Brothers of the Christian Schools hold ‘dual vocation’ as religious and educators

Bro. Robert Carnaghi, FSC, left, and Bro. Ken Kalinowski, FSC, professed members of the Brothers of the Christian Schools, serve at De La Salle Collegiate High School in Warren.
Courtesy of Vicki Granger

Warren — While some may not have heard of the Brothers of the Christian Schools, they have quietly been making in impact at De La Salle Collegiate High School since 1926.

Like many religious, the brothers live in community and take vows of poverty, chastity and obedience. But the Brothers of the Christian Schools also take a special vow to teach the poor. All brothers hold a degree in education and typically teach at all-boys schools.

Bro. Ken Kalinowski, FSC, teaches at De La Salle High School in Warren.

“It’s almost like having two vocations: one to be a religious and one to teach,” Bro. Kalinowski said. “Parents are the primary teachers, yet we are all one Church. We bothers are here to be Christ-like to the kids.”

The Brothers of the Christian Schools were founded by St. John Baptist de La Salle, the patron saint of teachers. The schools follow a Lasallian model of teaching, centering on Catholic values, personal relationships and academic excellence.

The brothers teach and minister in colleges, high schools, middle schools and ministries around the world and in 80 countries. As missionaries, they rely on donations and diocesan mission appeals to carry out their work. The order abides by the tenets to “teach passionately, live simply, pray deeply and stand with the poor.”

“We exist to give a human and Christian education to the poor and the needy,” Bro. Robert Carnaghi, FSC, said.

Bro. Carnaghi took his vows with the Brothers of the Christian Schools in 1949. At just 17 years of age, after graduating from a Lasallian high school, he joined the community because he knew he wanted to spend his life serving others.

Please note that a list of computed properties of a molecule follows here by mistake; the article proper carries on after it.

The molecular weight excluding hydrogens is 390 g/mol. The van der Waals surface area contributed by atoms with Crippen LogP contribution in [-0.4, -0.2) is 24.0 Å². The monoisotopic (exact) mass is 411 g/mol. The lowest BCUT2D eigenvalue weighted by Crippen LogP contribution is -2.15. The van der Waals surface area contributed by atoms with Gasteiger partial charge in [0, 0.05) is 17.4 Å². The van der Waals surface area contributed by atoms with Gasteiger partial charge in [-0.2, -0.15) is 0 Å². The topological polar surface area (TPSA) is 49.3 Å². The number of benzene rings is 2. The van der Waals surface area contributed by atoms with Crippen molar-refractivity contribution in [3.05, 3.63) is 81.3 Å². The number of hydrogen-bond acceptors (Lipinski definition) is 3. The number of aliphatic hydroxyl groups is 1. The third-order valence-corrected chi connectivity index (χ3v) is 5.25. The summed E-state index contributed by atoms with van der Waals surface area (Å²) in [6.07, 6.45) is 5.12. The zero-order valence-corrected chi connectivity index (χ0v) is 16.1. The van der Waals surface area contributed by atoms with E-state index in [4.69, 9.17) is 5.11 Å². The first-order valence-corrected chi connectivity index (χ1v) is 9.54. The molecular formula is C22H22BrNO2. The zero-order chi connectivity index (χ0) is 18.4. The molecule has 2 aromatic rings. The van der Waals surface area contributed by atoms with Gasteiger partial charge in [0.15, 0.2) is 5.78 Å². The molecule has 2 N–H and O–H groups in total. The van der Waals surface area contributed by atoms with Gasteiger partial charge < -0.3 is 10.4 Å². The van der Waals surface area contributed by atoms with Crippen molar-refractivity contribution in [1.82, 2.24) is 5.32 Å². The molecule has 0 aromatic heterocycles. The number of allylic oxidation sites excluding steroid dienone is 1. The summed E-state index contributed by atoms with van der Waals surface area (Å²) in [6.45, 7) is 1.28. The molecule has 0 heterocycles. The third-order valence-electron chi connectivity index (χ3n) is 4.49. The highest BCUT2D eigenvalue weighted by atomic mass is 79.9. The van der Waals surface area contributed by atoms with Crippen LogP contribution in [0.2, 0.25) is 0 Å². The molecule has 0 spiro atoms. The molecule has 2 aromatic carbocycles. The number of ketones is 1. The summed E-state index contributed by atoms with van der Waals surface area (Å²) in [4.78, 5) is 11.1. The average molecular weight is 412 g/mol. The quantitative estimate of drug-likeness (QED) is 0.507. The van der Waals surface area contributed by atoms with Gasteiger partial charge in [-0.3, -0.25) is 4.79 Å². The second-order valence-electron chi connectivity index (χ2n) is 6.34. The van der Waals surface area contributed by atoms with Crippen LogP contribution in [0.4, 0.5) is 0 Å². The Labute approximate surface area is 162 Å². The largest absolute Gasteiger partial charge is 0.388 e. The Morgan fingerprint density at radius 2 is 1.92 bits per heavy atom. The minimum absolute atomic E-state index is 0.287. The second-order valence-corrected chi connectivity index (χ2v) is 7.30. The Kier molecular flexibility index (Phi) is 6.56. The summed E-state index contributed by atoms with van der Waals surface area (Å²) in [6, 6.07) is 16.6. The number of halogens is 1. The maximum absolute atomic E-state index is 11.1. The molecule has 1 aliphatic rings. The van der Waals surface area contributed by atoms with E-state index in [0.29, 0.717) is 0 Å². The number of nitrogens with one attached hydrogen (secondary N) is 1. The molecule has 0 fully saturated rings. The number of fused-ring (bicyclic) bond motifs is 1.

“I went to St. Joseph in Detroit on Gratiot and interacted with the brothers there,” Bro. Carnaghi said. “I really enjoyed being around them, and that had an impact on me.”

He taught in missions in Jamaica and Africa and has been in Detroit for the last 14 years. Bro. Carnaghi no longer teaches in the classroom, but he remains a strong presence at De La Salle High School as president emeritus. He likes to give vocations talks to the boys and tell them about the Brothers of the Christian Schools.

When Bro. Carnaghi entered the order, 33 novices were discerning with the Brothers. This year, six novices have joined, a slight rise from recent years.

All five brothers who serve at De La Salle High School are from the Detroit area.

“We go wherever we’re sent, so it’s almost a blind faith,” Bro. Kalinowski said. “But I believe every place I’ve gone has been a blessing.”

Bro. Kalinowski has served in Papua New Guinea and New York City. He notes that each mission has a different need. In Papua New Guinea, for example, education for women is not a priority for the government. Though the Brothers typically work in all-boys schools, they made a commitment to enrolling 40 percent girls in the school there.

At De La Salle High School, Bro. Kalinowski teaches theology and history, but he interacts with the students outside the classroom whenever possible.

“Sometimes just our presence — standing in the hallway or being at a game — makes a difference,” Bro. Kalinowski said. “With the vocations crisis right now, there are fewer of us than ever, so it’s all the more important. You never know who you’re talking to and what that might lead to, and if kids know you care about them, they respond.”

The brothers’ mission to help the poor gets passed on to the boys at De La Salle High School. When the football team was scheduled to play Brother Rice High School this fall, De La Salle students held a “rice challenge” to collect rice for food pantries serving those affected by the devastating hurricanes in parts of the U.S. and the Caribbean. More than 5,000 pounds of rice was donated by the 750 boys, far exceeding the goal.

Both brothers encourage everyone to pray for an increase in vocations for all religious communities.

“Each of us in religious life has a different charism. Some of us call ourselves Lasallian, some are Jesuit, but in the end, it means we’re all trying to be Christ to those around us,” Bro. Kalinowski said.